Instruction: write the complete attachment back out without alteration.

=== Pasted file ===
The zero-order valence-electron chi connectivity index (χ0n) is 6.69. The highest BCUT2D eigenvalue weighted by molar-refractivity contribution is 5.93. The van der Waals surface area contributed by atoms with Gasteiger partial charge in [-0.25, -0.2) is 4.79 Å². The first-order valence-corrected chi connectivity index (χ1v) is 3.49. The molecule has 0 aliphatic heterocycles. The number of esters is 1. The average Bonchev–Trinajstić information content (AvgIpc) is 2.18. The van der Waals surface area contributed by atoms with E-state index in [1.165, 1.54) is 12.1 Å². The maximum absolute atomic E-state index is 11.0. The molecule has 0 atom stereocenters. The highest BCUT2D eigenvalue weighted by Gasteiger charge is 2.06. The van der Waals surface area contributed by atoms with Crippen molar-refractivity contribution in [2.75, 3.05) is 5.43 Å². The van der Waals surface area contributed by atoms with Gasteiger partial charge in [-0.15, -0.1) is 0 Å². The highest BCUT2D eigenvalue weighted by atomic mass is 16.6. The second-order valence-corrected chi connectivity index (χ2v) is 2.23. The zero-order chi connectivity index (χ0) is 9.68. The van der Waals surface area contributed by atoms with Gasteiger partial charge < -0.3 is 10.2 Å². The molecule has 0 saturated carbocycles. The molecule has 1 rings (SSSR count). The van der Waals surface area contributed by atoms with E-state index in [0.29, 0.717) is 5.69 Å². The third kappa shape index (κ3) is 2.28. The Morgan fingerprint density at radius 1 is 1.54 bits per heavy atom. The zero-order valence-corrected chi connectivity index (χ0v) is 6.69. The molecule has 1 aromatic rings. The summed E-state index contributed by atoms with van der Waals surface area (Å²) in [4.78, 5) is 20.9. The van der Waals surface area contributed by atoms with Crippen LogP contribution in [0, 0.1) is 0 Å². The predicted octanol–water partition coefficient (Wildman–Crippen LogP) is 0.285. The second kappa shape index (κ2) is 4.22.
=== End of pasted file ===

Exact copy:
The zero-order valence-electron chi connectivity index (χ0n) is 6.69. The highest BCUT2D eigenvalue weighted by molar-refractivity contribution is 5.93. The van der Waals surface area contributed by atoms with Gasteiger partial charge in [-0.25, -0.2) is 4.79 Å². The first-order valence-corrected chi connectivity index (χ1v) is 3.49. The molecule has 0 aliphatic heterocycles. The number of esters is 1. The average Bonchev–Trinajstić information content (AvgIpc) is 2.18. The van der Waals surface area contributed by atoms with E-state index in [1.165, 1.54) is 12.1 Å². The maximum absolute atomic E-state index is 11.0. The molecule has 0 atom stereocenters. The highest BCUT2D eigenvalue weighted by Gasteiger charge is 2.06. The van der Waals surface area contributed by atoms with Crippen molar-refractivity contribution in [2.75, 3.05) is 5.43 Å². The van der Waals surface area contributed by atoms with Gasteiger partial charge in [-0.15, -0.1) is 0 Å². The highest BCUT2D eigenvalue weighted by atomic mass is 16.6. The second-order valence-corrected chi connectivity index (χ2v) is 2.23. The zero-order chi connectivity index (χ0) is 9.68. The van der Waals surface area contributed by atoms with Gasteiger partial charge < -0.3 is 10.2 Å². The molecule has 0 saturated carbocycles. The molecule has 1 rings (SSSR count). The van der Waals surface area contributed by atoms with E-state index in [0.29, 0.717) is 5.69 Å². The third kappa shape index (κ3) is 2.28. The Morgan fingerprint density at radius 1 is 1.54 bits per heavy atom. The zero-order valence-corrected chi connectivity index (χ0v) is 6.69. The molecule has 1 aromatic rings. The summed E-state index contributed by atoms with van der Waals surface area (Å²) in [4.78, 5) is 20.9. The van der Waals surface area contributed by atoms with Crippen LogP contribution in [0, 0.1) is 0 Å². The predicted octanol–water partition coefficient (Wildman–Crippen LogP) is 0.285. The second kappa shape index (κ2) is 4.22.